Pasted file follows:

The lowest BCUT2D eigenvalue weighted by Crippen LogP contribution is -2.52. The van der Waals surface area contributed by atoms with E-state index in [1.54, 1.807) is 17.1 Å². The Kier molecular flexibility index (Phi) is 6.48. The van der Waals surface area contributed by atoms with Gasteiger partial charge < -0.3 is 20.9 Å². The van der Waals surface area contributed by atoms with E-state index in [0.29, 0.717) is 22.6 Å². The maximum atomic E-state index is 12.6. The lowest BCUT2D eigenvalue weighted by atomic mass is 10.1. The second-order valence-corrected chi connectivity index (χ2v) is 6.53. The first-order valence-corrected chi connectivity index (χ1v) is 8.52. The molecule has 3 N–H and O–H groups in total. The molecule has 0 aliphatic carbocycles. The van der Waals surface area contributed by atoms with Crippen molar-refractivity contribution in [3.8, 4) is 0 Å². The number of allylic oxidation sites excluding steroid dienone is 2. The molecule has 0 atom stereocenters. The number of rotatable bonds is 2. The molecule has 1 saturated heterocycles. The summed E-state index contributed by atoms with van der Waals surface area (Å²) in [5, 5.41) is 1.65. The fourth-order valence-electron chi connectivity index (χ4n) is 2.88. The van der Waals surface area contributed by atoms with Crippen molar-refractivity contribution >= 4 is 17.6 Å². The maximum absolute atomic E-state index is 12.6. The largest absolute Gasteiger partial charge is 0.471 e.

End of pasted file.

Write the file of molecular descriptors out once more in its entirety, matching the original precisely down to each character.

The lowest BCUT2D eigenvalue weighted by Crippen LogP contribution is -2.52. The van der Waals surface area contributed by atoms with E-state index in [1.54, 1.807) is 17.1 Å². The Kier molecular flexibility index (Phi) is 6.48. The van der Waals surface area contributed by atoms with Gasteiger partial charge < -0.3 is 20.9 Å². The van der Waals surface area contributed by atoms with E-state index in [0.29, 0.717) is 22.6 Å². The maximum atomic E-state index is 12.6. The lowest BCUT2D eigenvalue weighted by atomic mass is 10.1. The second-order valence-corrected chi connectivity index (χ2v) is 6.53. The first-order valence-corrected chi connectivity index (χ1v) is 8.52. The molecule has 3 N–H and O–H groups in total. The molecule has 0 aliphatic carbocycles. The van der Waals surface area contributed by atoms with Crippen molar-refractivity contribution in [3.8, 4) is 0 Å². The number of allylic oxidation sites excluding steroid dienone is 2. The molecule has 0 atom stereocenters. The number of rotatable bonds is 2. The molecule has 1 saturated heterocycles. The summed E-state index contributed by atoms with van der Waals surface area (Å²) in [5, 5.41) is 1.65. The fourth-order valence-electron chi connectivity index (χ4n) is 2.88. The van der Waals surface area contributed by atoms with Crippen molar-refractivity contribution >= 4 is 17.6 Å². The maximum absolute atomic E-state index is 12.6. The largest absolute Gasteiger partial charge is 0.471 e.